Tuesday, July 30, 2013

Casualties of War

The only people who didn't come back home with us in 2012 were the ones who had discipline issues, family issues, "short tour" issues (i.e. special staff), or medical issues.

In other words, no one from our unit died in Afghanistan.

But that's not to say everyone came home the same way.

When something awful happened on October 29, 2011, no one from the Mass Guard was killed.  Some had been on that same bus, on that same morning, but had gotten off at the airport.  But none of us was on when the minivan turned it into a fireball.

However, some of the MPs from our unit were on scene shortly afterwards.  I am fortunate enough to be able to say that I don't know what that does to people.

This week, we lost one of those guys stateside.  He was one of the best people I knew in the Guard.  This guy used to bust my balls a lot, but it came from a place of respect for what I did, and for the way I approached my role.  And after a couple foot patrols and intra-theater movements, he offered me the tactical respect I had to earn, in his own sort of laconic way.  He didn't know where I'd been prior to joining the unit, and I never bothered to tell him.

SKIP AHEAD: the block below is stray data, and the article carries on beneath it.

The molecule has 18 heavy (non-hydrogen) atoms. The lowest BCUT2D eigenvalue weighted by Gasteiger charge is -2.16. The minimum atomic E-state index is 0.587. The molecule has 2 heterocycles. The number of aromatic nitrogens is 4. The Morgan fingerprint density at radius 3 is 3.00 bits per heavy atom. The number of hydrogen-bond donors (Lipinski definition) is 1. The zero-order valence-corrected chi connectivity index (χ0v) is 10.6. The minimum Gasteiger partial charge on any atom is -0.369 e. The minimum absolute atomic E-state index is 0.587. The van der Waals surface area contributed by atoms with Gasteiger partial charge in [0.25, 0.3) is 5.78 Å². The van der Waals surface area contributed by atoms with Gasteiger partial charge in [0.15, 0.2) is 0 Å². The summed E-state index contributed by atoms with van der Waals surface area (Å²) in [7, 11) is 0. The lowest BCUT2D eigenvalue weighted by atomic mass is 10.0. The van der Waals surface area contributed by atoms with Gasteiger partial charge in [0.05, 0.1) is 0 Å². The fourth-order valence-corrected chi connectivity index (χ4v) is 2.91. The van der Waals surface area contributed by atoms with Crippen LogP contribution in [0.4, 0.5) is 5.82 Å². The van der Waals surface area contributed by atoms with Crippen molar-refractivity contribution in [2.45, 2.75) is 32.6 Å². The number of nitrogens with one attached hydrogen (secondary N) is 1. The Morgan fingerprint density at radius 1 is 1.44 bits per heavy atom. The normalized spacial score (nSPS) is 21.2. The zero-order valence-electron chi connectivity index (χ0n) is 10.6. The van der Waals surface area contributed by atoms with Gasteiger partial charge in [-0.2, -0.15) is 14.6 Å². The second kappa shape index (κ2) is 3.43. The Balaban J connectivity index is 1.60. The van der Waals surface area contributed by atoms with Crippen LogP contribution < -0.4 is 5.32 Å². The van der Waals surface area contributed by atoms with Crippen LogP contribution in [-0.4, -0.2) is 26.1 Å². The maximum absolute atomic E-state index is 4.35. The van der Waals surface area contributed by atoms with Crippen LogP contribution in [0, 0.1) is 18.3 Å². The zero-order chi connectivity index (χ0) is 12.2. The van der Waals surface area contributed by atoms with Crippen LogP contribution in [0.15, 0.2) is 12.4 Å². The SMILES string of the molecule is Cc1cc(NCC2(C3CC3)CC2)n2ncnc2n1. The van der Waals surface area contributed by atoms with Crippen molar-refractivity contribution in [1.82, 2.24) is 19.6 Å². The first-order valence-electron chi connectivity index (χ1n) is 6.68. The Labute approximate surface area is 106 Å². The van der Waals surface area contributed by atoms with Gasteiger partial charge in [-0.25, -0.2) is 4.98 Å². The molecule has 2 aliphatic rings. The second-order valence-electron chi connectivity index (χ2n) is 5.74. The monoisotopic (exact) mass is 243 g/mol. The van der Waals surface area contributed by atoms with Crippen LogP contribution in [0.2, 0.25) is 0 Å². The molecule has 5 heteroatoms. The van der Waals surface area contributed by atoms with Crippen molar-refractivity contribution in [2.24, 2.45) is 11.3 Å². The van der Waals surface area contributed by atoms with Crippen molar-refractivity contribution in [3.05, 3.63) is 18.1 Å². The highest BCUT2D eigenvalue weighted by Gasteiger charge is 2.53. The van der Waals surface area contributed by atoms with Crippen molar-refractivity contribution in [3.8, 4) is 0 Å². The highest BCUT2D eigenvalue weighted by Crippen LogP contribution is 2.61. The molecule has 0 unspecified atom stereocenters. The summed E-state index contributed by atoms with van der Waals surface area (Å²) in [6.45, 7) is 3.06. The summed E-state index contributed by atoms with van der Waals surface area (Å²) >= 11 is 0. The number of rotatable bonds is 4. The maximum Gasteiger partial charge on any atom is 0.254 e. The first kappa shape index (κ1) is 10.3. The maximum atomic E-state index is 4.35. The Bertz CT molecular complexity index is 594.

I think a lot of things I don't say, but I don't say things that I don't think.  (If you'll overlook all the negatives in that sentence, you'll catch my drift).  This guy was the genuine article, or, as I might say, the Real Deal Holyfield.

I will miss him.  I will say what I'm sure everyone says when these things happen:  I wish I had known...if I did, I know I could have done something.  So it goes.

Friday, July 26, 2013

The Three Things I've Been Wondering

Before I get going with a morning-long cold call marathon, there are three things I noticed this week that didn't quite look/seem/feel/smell right.  Here goes:

a) Why should a city government have ANY business poking around in the corporate governance affairs/decisions of a private Board of Directors?  

It shouldn't, of course.  This has already been said and explained far more eloquently, by Chris Hazel on a Facebook thread and by Jack Mitchell on a GN comment thread.  As Chris said, the Cupertino City Council doesn't admonish Apple because of its Board's decisions about who should be CEO.